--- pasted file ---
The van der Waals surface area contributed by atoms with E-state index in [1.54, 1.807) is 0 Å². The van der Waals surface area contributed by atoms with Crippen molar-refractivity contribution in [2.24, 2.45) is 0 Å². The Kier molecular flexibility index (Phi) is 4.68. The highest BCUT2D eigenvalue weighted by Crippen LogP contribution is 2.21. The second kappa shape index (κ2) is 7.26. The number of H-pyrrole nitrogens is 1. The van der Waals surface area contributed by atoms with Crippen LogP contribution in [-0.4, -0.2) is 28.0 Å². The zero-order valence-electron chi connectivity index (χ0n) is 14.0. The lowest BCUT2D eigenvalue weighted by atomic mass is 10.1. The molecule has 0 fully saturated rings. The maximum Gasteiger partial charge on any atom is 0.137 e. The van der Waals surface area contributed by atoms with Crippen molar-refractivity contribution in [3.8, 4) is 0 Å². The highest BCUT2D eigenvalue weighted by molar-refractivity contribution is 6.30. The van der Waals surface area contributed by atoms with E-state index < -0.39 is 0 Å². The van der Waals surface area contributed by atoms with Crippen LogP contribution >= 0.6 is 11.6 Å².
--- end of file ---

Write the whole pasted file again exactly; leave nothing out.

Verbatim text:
The van der Waals surface area contributed by atoms with E-state index in [1.54, 1.807) is 0 Å². The van der Waals surface area contributed by atoms with Crippen molar-refractivity contribution in [2.24, 2.45) is 0 Å². The Kier molecular flexibility index (Phi) is 4.68. The highest BCUT2D eigenvalue weighted by Crippen LogP contribution is 2.21. The second kappa shape index (κ2) is 7.26. The number of H-pyrrole nitrogens is 1. The van der Waals surface area contributed by atoms with Crippen LogP contribution in [-0.4, -0.2) is 28.0 Å². The zero-order valence-electron chi connectivity index (χ0n) is 14.0. The lowest BCUT2D eigenvalue weighted by atomic mass is 10.1. The molecule has 0 fully saturated rings. The maximum Gasteiger partial charge on any atom is 0.137 e. The van der Waals surface area contributed by atoms with Crippen molar-refractivity contribution in [3.8, 4) is 0 Å². The highest BCUT2D eigenvalue weighted by molar-refractivity contribution is 6.30. The van der Waals surface area contributed by atoms with E-state index < -0.39 is 0 Å². The van der Waals surface area contributed by atoms with Crippen LogP contribution >= 0.6 is 11.6 Å².